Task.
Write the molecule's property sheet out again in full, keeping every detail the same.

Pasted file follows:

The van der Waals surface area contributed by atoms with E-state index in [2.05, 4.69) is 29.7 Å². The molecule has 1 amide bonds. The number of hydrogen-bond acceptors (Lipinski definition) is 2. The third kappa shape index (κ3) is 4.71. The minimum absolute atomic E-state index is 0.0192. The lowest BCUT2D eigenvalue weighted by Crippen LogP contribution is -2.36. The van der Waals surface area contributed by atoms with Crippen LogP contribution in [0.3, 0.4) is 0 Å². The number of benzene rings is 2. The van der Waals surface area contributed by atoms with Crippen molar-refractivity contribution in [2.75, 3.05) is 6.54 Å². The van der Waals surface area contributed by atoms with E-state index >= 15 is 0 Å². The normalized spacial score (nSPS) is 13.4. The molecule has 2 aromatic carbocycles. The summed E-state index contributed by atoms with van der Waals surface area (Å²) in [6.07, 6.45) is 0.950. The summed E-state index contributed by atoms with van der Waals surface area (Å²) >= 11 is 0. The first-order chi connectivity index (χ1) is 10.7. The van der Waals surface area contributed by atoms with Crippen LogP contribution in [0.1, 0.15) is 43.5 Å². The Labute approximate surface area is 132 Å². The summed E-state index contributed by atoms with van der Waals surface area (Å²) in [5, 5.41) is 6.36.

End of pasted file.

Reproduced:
The van der Waals surface area contributed by atoms with E-state index in [2.05, 4.69) is 29.7 Å². The molecule has 1 amide bonds. The number of hydrogen-bond acceptors (Lipinski definition) is 2. The third kappa shape index (κ3) is 4.71. The minimum absolute atomic E-state index is 0.0192. The lowest BCUT2D eigenvalue weighted by Crippen LogP contribution is -2.36. The van der Waals surface area contributed by atoms with Crippen LogP contribution in [0.3, 0.4) is 0 Å². The number of benzene rings is 2. The van der Waals surface area contributed by atoms with Crippen molar-refractivity contribution in [2.75, 3.05) is 6.54 Å². The van der Waals surface area contributed by atoms with E-state index >= 15 is 0 Å². The normalized spacial score (nSPS) is 13.4. The molecule has 2 aromatic carbocycles. The summed E-state index contributed by atoms with van der Waals surface area (Å²) in [6.07, 6.45) is 0.950. The summed E-state index contributed by atoms with van der Waals surface area (Å²) >= 11 is 0. The first-order chi connectivity index (χ1) is 10.7. The van der Waals surface area contributed by atoms with Crippen LogP contribution in [0.1, 0.15) is 43.5 Å². The Labute approximate surface area is 132 Å². The summed E-state index contributed by atoms with van der Waals surface area (Å²) in [5, 5.41) is 6.36.